Painting a river black: How dyeing factories pollute Bangladesh’s rivers

Around 80 to 100 factories release an estimated 60,000 cubic metres of effluents per second into the river, according to a 2015 report.

Mostafa Yousuf

Mostafa Yousuf

The Daily Star


People of laundries wash garments, including some from hotels and hospitals and clinics, in the dark and polluted water of the Buriganga river in Kamrangirchar. They seem to be careless about the probability that washing those in this water can make the garments dirtier than they were before. Photo: Anisur Rahman

January 19, 2022

DHAKA – The level of pollutants in the Buriganga water samples taken from some dyeing factory effluent release points is much higher than standard levels, found a study.

Three institutions yesterday jointly released the study on the water quality of the river and the impact of dyeing factories on it.

The three are — Department of Environmental Science of Stamford University, geography and environment department of Jahangirnagar University and Waterkeepers Bangladesh.

The study found that the pH levels in the water were 7.6, 6.7, and 8.5 in pre-monsoon, monsoon and post-monsoon seasons respectively against the standard level of 7.

The Total Suspended Solids in the water were 108, 57, and 195 per litre against the standard level of 10. The Chemical Oxygen Demand (COD) were 190, 227 and 276 mg per litre against the standard level of 4. The Biological Oxygen Demand (BOD) were 87, 72, 106 mg per litre while the standard is 0.2 mg per litre, said the study.

Dozens of dyeing factories being operated along the five-kilometre stretch of the Buriganga bank from Postogola bridge to Mary Anderson point now appears to be a big hurdle to decontaminate the water as the government relocated more than 100 tanneries to Savar’s Hemayetpur in 2017.

Following a High Court order, the Department of Environment early last year snapped water, power, and gas supply connections to at least 50 factories in Shyampur-Kadamtoli area to force them to set up effluent treatment plants (ETPs).

The HC, however, in mid-2021 reinstructed the DoE to restore the connections after the setting up of ETPs.

Sharif Jamil, general secretary of Bangladesh Poribesh Andolon (BAPA), said they hoped there would be a positive impact on the water quality as ETPs were supposed to be installed at dyeing factories.

“But this sadly is not the case. The water quality in the Buriganga is nowhere near the standard level,” he told The Daily Star.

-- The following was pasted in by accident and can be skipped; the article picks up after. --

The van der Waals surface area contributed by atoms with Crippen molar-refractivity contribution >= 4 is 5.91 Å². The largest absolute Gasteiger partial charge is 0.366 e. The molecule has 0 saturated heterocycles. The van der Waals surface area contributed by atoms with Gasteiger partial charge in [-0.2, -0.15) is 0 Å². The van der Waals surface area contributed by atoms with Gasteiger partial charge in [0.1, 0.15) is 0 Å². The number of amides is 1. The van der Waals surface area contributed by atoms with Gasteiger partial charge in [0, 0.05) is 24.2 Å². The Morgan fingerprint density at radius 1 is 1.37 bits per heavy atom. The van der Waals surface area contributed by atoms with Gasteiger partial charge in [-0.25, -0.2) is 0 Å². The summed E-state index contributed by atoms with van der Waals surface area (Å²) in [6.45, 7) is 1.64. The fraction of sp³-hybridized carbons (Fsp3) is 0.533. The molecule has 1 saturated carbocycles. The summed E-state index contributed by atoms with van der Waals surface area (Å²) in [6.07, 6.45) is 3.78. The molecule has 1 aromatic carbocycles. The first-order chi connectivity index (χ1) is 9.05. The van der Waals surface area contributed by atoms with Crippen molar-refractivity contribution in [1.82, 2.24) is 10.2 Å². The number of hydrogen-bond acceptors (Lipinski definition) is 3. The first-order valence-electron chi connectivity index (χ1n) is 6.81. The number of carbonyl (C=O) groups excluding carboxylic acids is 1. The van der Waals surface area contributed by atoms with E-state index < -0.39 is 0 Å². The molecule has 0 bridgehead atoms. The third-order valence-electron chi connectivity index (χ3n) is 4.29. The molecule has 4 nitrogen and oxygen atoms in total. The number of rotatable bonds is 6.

Prof Kamruzzaman Majumder of Department of Environmental Science at Stamford University said every parameter of the river water, including COD, TSS, pH, grease and oil, nitrogen and phenol, was found to be well above the standard levels and this may pose a serious threat to human health.

Around 80 to 100 factories release an estimated 60,000 cubic metres of effluents per second into the river partly due to their incapacity and negligence, according to a DoE report released in 2015.

Visiting a stretch of the river from Doleshwar Ghat area to Fire Service Ghat of Shyampur yesterday, this correspondent found factory effluents flowing into the river right under the steps at Doleshwar Ghat.

There was a foul smell in the area which could make anyone feel almost suffocated. The colour of the river water was pinkish in some areas.

Hanif Sharif, senior executive member of BAPA and also an organiser of Buriganga Nodi Morcha, said many who came in contact with the water developed skin diseases.

Underground pipes through which effluents are being released must be snapped, he said, adding that there are around 65 such pipes in Shyampur-Kodomtoli area.

Sharif Jamil of BAPA said as the garment sector is the country’s economic backbone, shutting down dyeing factories will not be a solution to this problem.

“The government must ensure that there are cluster ETPs to treat effluents. It must introduce colorgen technology which doesn’t emit any effluent for dyeing clothes. Otherwise, the factories will remain as a big hurdle to decontaminate the river water,” he observed.

Advocate Manzill Morshed, who filed a writ with the HC in 2015 to stop pollution by dyeing factories, said the court ordered the DoE to snap gas and power links to those factories which didn’t have ETP and shut down the underground pipes.

DoE Director (monitoring and enforcement) Mohammad Masud Hasan Patwary said his department last year disconnected power and gas lines to factories without ETP.

He said the court later ordered them to restore the connections as factory owners submitted compliance reports.

The official said they conduct compliance drives on a regular basis.

“We have shut down six dyeing factories and a re-rolling mills in Shyampur. The problem is when we conduct a drive at one factory, the others close theirs. Some factory owners don’t run the ETP at times and we know it. We don’t have enough manpower to monitor them round the clock,” he said.

Azizul Haque, general secretary of Shyampur Dyeing Factory Association, did not receive calls from this correspondent for comments.

However, Mehedi Mokammel, office secretary of the association, claimed they keep ETPs running.

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